|Network analyzers — Local area network LAN analyzers|
|Notebook computers — Laptop computers|
|Personal digital assistant PDAs or organizers — Personal digital assistants PDA|
|Radio frequency data communication equipment — Radio frequency RF antennas|
|Radio frequency identification devices — Radio frequency identification RFID devices|
|Signal generators — Function generators|
Technology used in this occupation:
|Administration software — Dynamic host configuration protocol DHCP; Simple network management protocol SNMP software|
|Computer aided design CAD software — Cadence software; Dassault Systemes SolidWorks software|
|Data base management system software — Microsoft SQL Server; Microsoft SQL Server Compact|
|Development environment software — C; Microsoft Visual Studio; Ruby *|
|Electronic mail software — IBM Lotus Notes|
|Enterprise application integration software — Extensible markup language XML|
|Enterprise resource planning ERP software — SAP software|
|Object or component oriented development software — C++; Microsoft Visual Basic.NET Compact Framework CF; Microsoft Visual C#; Python (see all 7 examples)|
|Operating system software — Cygwin *; Linux software; Microsoft Windows Mobile|
|Program testing software — Framework for integrated test FIT *; JUnit *; Robot Framework *; Watir * (see all 9 examples)|
* Software developed by a government agency and/or distributed as freeware or shareware.
|89||Realistic — Realistic occupations frequently involve work activities that include practical, hands-on problems and solutions. They often deal with plants, animals, and real-world materials like wood, tools, and machinery. Many of the occupations require working outside, and do not involve a lot of paperwork or working closely with others.|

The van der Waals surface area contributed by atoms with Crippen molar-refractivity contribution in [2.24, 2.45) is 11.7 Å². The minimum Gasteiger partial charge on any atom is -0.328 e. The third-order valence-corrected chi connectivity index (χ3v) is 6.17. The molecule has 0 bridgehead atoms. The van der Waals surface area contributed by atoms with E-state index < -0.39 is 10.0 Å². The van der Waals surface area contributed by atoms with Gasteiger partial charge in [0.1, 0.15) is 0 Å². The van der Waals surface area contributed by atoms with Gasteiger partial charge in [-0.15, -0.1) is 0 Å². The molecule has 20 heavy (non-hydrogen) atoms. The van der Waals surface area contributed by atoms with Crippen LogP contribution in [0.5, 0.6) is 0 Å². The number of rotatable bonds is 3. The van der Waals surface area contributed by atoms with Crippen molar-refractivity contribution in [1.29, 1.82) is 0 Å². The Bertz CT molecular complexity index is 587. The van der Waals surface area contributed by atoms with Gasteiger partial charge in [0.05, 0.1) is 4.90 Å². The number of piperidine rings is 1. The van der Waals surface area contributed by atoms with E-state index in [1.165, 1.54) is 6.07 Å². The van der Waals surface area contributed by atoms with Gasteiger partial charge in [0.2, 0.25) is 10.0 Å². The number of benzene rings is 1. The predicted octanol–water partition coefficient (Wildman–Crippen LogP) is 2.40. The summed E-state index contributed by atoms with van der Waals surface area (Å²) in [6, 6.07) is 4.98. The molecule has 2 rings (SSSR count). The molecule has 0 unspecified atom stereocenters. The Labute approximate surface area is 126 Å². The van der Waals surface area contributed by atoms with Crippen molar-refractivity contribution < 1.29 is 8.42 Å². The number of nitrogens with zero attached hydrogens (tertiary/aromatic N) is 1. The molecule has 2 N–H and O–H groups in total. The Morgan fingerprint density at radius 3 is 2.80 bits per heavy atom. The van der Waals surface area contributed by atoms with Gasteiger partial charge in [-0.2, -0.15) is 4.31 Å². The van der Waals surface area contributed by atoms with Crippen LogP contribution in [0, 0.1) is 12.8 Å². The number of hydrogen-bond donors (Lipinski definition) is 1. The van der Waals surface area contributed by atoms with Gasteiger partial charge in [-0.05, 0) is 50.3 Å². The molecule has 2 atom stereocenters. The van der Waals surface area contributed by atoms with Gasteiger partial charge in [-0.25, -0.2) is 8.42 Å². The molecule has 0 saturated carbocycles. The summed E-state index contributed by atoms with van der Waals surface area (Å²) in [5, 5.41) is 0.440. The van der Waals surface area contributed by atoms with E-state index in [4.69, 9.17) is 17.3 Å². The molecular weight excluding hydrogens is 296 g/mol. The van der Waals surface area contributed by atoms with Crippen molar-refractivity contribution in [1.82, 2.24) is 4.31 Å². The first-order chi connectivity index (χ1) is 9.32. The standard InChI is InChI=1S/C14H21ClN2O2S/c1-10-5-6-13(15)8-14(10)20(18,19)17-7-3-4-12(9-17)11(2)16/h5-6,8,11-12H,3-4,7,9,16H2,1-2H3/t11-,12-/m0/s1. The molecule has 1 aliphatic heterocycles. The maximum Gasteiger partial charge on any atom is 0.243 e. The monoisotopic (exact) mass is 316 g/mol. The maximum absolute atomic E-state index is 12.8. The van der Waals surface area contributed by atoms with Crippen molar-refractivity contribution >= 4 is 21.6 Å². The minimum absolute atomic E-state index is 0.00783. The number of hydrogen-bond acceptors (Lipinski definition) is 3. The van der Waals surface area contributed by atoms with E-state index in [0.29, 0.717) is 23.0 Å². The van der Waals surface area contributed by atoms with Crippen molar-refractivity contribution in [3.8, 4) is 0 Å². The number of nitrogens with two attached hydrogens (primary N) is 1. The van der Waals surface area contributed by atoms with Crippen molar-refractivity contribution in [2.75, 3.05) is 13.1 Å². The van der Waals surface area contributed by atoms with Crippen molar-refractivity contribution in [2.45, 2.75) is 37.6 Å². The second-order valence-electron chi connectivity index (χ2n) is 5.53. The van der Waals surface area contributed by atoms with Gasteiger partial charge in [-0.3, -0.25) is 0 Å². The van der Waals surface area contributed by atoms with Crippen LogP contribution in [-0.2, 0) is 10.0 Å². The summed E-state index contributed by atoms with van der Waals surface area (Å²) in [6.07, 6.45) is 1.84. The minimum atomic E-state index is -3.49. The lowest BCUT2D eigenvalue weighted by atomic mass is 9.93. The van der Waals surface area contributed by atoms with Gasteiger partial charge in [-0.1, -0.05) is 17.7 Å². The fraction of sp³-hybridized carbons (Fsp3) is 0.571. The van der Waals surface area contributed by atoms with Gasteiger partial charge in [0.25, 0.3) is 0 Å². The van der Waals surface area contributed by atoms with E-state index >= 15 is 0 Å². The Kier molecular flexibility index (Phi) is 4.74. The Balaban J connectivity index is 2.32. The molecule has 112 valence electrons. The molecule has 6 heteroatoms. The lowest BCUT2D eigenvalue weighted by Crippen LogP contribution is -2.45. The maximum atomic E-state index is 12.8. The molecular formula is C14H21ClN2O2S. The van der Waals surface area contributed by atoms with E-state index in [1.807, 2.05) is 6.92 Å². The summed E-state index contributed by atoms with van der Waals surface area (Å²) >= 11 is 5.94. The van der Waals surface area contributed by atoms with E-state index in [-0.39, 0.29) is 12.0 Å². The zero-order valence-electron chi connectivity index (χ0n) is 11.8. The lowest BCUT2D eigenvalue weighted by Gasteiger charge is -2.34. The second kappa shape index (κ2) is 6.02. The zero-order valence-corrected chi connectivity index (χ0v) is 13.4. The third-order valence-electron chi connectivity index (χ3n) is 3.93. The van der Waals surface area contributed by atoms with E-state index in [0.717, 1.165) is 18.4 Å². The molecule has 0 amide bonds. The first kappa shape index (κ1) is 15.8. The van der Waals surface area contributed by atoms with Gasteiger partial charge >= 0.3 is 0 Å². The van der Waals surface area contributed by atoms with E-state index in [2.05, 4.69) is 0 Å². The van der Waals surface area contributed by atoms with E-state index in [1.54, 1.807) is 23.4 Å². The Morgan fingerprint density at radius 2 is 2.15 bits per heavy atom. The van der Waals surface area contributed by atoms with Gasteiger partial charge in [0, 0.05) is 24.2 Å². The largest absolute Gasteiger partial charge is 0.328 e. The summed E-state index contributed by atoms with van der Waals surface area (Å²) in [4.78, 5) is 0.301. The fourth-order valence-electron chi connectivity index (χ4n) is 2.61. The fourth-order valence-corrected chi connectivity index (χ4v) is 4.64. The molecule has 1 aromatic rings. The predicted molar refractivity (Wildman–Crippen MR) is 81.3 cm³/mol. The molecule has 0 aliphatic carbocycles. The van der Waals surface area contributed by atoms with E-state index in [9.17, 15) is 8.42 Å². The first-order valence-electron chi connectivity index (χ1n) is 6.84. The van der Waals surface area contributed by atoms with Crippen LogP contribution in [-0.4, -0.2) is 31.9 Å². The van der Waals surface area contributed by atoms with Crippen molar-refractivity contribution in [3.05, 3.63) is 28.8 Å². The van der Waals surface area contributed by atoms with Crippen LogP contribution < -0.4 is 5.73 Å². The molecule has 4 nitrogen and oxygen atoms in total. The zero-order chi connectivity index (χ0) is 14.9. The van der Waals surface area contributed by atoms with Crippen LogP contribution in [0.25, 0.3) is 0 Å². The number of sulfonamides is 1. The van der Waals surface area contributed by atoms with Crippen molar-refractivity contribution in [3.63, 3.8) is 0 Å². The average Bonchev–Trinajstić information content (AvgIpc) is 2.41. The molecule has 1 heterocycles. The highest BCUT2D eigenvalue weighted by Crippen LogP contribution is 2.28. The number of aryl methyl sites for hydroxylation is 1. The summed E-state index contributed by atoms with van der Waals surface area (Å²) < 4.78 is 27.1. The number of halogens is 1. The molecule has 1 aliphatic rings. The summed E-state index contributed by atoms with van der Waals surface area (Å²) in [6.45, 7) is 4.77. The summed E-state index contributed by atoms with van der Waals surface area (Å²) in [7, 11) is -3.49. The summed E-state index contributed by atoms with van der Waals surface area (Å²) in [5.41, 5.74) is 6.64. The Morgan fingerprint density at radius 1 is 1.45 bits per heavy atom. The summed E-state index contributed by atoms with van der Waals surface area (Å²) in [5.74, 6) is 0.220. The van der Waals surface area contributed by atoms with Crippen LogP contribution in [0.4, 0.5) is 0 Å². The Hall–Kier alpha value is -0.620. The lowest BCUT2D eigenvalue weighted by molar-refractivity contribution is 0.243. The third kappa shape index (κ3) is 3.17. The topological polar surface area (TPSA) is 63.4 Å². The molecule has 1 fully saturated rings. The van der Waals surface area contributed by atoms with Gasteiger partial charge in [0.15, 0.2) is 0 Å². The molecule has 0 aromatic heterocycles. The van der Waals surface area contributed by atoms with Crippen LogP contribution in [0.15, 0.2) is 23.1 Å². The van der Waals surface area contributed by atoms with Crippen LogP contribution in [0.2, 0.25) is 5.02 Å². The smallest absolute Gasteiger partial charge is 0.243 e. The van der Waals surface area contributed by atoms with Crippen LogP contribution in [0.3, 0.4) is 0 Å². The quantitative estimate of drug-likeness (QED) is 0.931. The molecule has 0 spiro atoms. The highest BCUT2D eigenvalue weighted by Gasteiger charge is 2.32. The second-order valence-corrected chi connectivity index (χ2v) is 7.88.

|72||Investigative — Investigative occupations frequently involve working with ideas, and require an extensive amount of thinking. These occupations can involve searching for facts and figuring out problems mentally.|
|45||Conventional — Conventional occupations frequently involve following set procedures and routines. These occupations can include working with data and details more than with ideas. Usually there is a clear line of authority to follow.|
|22||Enterprising — Enterprising occupations frequently involve starting up and carrying out projects. These occupations can involve leading people and making many decisions. Sometimes they require risk taking and often deal with business.|
|17||Artistic — Artistic occupations frequently involve working with forms, designs and patterns. They often require self-expression and the work can be done without following a clear set of rules.|